Aedes aegypti, mosquito control, vector-borne disease, mathematical modeling, population dynamics
Aedes aegypti is one of the most dominant mosquito species in the urban areas of Miami-Dade County, Florida, and is responsible for the local arbovirus transmissions. Since August 2016, mosquito traps have been placed throughout the county to improve surveillance and guide mosquito control and arbovirus outbreak response. In this paper, we develop a deterministic mosquito population model, estimate model parameters by using local entomological and temperature data, and use the model to calibrate the mosquito trap data from 2017 to 2019. We further use the model to compare the Ae. aegypti population and evaluate the impact of rainfall intensity in different urban built environments. Our results show that rainfall affects the breeding sites and the abundance of Ae. aegypti more significantly in tourist areas than in residential places. In addition, we apply the model to quantitatively assess the effectiveness of vector control strategies in Miami-Dade County.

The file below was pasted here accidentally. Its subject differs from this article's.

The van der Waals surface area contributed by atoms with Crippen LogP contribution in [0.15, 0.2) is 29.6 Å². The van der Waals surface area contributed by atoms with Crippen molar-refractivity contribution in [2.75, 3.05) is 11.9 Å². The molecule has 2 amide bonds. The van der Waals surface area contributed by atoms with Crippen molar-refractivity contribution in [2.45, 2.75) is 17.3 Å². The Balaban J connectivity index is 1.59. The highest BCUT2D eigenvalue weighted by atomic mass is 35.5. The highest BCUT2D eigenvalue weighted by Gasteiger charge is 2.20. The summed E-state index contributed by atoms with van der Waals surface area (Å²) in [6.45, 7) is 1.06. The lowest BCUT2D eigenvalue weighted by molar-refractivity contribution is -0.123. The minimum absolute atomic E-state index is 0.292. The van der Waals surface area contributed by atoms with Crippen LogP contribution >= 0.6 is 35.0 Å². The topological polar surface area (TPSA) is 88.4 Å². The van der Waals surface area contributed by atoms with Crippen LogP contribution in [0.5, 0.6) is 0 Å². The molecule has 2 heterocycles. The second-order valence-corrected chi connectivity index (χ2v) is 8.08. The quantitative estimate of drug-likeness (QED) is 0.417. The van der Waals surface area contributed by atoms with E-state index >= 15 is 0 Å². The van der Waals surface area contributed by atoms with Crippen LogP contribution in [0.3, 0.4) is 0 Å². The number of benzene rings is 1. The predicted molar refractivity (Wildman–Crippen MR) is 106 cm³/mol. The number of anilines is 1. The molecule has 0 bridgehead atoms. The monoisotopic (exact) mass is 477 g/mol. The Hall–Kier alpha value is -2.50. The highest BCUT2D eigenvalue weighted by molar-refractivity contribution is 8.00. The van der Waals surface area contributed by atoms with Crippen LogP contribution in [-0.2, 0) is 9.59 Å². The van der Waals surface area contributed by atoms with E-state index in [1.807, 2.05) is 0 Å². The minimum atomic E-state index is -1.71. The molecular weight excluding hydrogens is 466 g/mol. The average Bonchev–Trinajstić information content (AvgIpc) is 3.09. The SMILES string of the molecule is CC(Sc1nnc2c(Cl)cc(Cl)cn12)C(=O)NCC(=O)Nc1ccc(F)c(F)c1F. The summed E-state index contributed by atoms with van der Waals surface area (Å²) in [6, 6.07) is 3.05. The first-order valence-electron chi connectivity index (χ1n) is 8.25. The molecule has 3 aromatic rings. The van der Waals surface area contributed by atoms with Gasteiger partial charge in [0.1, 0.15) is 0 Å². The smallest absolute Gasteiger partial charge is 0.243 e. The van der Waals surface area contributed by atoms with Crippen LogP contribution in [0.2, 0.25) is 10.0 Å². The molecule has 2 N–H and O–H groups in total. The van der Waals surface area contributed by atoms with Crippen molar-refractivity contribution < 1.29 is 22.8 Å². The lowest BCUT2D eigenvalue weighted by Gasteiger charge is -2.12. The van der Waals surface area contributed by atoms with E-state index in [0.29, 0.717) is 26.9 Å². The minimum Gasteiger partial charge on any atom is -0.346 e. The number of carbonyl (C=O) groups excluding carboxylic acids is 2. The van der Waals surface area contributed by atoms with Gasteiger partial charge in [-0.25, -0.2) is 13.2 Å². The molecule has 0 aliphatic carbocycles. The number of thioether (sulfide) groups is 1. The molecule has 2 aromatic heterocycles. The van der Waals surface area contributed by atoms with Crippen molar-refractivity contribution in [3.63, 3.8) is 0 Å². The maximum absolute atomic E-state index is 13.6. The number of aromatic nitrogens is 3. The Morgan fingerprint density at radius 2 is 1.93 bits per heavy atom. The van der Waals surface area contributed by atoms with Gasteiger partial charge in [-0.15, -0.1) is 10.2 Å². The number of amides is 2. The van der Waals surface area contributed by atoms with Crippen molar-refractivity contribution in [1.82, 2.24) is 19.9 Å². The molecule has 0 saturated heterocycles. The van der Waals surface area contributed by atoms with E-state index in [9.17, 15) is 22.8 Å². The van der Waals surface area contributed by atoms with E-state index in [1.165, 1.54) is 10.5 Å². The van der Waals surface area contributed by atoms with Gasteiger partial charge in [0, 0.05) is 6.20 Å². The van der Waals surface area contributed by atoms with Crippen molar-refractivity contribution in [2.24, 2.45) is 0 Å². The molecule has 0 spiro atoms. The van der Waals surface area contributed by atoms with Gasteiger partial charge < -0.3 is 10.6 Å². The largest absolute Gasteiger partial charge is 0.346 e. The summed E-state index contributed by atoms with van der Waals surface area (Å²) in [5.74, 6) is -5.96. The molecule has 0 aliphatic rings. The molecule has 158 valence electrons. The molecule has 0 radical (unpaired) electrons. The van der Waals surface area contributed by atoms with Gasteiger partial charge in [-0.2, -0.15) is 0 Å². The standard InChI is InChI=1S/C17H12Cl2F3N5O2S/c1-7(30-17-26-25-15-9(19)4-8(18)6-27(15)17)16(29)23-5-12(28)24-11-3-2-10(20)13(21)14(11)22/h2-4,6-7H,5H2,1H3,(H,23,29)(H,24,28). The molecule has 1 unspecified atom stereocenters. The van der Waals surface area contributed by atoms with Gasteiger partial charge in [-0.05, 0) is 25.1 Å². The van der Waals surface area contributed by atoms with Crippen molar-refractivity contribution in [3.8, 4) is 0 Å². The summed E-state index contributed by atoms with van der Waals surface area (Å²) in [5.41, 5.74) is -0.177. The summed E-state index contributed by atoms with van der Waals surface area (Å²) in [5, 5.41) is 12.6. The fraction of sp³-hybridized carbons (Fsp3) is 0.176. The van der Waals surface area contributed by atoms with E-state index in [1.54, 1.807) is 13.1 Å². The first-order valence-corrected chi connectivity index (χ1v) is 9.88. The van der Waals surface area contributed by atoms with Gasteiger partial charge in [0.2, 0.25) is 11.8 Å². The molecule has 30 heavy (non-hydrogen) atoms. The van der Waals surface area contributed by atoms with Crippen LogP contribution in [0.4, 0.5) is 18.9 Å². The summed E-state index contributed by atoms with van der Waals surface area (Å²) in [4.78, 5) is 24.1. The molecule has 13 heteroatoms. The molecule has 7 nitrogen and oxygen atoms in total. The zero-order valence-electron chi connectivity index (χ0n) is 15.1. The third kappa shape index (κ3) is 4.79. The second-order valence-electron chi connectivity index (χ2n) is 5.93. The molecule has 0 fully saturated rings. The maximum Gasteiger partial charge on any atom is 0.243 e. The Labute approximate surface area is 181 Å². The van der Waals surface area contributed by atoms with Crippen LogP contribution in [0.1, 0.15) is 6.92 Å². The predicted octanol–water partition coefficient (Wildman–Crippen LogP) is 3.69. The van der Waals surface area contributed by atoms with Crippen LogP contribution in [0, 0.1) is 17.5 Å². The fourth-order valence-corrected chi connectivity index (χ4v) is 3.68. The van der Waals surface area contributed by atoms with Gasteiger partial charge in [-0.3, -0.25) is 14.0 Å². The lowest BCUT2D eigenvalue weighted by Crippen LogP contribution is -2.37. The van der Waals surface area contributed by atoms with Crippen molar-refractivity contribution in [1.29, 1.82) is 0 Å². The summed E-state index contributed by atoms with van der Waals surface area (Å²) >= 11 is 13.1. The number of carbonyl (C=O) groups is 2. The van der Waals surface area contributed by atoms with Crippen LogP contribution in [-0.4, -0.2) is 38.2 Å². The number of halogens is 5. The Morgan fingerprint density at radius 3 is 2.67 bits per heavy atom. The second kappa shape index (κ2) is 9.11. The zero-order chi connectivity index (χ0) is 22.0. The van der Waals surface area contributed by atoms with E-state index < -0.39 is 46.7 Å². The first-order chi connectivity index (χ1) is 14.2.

Creative Commons License
This work is licensed under a Creative Commons Attribution 4.0 International License.
Chen, Jing; Huo, Xi; Wilke, Andre B. B.; Beier, John C.; Vasquez, Chalmers; Petrie, William; Cantrell, Robert Stephen; Cosner, Chris; and Ruan, Shigui, "Linking Mathematical Models and Trap Data to Infer the Proliferation, Abundance, and Control of Aedes aegypti" (2023). Mathematics Faculty Articles. 357.